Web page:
The constitutional validity of NCLT and NCLAT was challenged in Thiru R. Gandhi President, Madras Bar Association vs. Union of India, Department of Company Affairs (2004) (Mad).

3Earlier, the amendment to the Companies Act, 1956 to set up the NCLT was rendered unconstitutional by Madras High Court for several reasons; few of amongst those were as under:

"The issue is not whether judicial functions can be transferred from courts to Tribunals. Rather the issue is whether judicial functions can be transferred to Tribunals governed by persons who are not suitable or qualified or competent to discharge such judicial powers or whose independence is suspect"

"A lifetime of experience in administration may make a member of the civil services a good and able administrator, but not a necessarily good, able and impartial adjudicator"

Result and its implication : The Supreme Court of India on 11th May, 2010 gave a ruling validating the provisions of Companies (Second Amendment) Act, 2002 pertaining to transfer of several judiciary and quasi-judiciary powers under the act to an independent tribunal, called NCLT. The creation of a new substitute judicial forum which is to carry out the work which is now being carried out by different High Courts in the country for over nine decades, is to be done with great care so that the new Tribunal will be efficient and effective alternate institutional forum to the High Courts and the Company Law Board. Once the tribunal is established, all company-related matters pending with the Company Law Board (CLB), Board for Industrial and Financial Reconstruction (BIFR), Appellate Authority for Industrial and Financial Reconstruction (AAIFR) and different High Courts across the country will be transferred to the NCLT.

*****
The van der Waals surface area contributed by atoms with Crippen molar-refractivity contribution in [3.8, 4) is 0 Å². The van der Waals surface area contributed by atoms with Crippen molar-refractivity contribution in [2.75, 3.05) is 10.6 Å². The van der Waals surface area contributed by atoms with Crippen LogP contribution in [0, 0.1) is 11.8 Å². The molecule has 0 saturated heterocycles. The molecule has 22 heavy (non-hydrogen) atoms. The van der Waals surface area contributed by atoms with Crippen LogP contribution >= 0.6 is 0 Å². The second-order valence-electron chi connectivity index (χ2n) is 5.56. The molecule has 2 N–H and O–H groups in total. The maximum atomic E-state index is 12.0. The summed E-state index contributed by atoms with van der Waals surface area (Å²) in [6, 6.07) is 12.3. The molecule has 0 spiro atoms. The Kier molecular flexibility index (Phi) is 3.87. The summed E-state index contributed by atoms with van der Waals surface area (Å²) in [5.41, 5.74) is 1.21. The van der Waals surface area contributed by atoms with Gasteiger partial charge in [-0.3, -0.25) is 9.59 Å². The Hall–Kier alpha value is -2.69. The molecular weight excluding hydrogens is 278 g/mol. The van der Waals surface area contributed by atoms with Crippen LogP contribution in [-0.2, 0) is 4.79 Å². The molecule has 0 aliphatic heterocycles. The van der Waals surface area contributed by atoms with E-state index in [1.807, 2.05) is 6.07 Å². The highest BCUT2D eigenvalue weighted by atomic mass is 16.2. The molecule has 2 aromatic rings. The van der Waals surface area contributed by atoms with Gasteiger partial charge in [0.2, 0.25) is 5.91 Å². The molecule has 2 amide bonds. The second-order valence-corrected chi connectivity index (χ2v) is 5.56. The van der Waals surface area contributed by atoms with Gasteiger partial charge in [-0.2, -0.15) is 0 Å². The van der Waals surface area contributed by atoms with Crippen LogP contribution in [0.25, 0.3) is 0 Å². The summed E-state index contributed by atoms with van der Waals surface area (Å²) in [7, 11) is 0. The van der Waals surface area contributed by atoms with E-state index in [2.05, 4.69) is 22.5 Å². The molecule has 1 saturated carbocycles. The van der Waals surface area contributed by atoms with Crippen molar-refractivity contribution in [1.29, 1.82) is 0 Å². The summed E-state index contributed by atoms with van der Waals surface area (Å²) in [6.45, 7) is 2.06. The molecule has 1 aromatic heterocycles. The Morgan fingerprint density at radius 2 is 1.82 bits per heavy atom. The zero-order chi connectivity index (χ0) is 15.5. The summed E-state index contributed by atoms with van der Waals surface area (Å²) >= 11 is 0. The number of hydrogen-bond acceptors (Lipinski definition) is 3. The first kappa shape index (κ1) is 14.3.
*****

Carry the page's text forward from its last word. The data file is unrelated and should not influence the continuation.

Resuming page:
4Difference between Court and Tribunals: There are certain well-recognized differences between courts and tribunals which are as under,

  • While courts are governed by detailed statutory procedural rules and evidence, requiring an elaborate procedure in decision making, tribunals many a times frame their own procedures and are not generally governed by the provisions of procedural and evidence law.
  • Court's proceedings are generally conducted in public, whereas tribunal's proceedings are not required to be conducted in public.
  • Lawyers are entitled to appear before the courts, they are bodies of general jurisdiction; the Judge sitting in a Court himself hears and decides a case and gives reasons for his decision; and above all, they are independent of the executive as Judges have tenure independent of the executive will. Whereas tribunals have a specialized jurisdiction; there may be statutory prohibition on the lawyers to appear before them (though very often it is not so). "


"Growth" is directly proportional to change, so it can be concluded that Growth in the various dimensions of corporate environment ignited the necessity for change in age old legislation controlling the governing of such corporates. There has been tremendous corporate growth in the recent past like with the introduction of technological advancement in the form of e-governance, the management, functioning and governance of the companies have become very easy and effective. The tremendous growth of the corporate requires a sound mechanism, to handle any disputes that may arise from its working and complications. Therefore, going by the dynamism of the proposals as contained the Companies Bill, 2012, merits of the constitution of the NCLT and NCLAT can't be denied, provided it functions well in the eyes of law intended by the legislature. This is so because establishment of NCLT and NCLAT will surely reduce many delays in the corporate law proceedings as well as multiplicity of litigations involved in such proceedings. Problem arises at the level of implementation and execution front because of the fact that the inefficient structured corporate framework has many pitfalls arising out of bureaucracy and corruption and less initiative by the corporate.


Mrinalini Gupta, CS Intern

2 Reference: MCA – The Companies Bill, 2012

3 Reference: Thiru R. Gandhi President, Madras Bar Association vs. Union of India, Department of Company Affairs (2004) (Mad).

4 Reference: Thiru R. Gandhi President, Madras Bar Association vs. Union of India, Department of Company Affairs (2004) (Mad).

The content of this article is intended to provide a general guide to the subject matter. Specialist advice should be sought about your specific circumstances.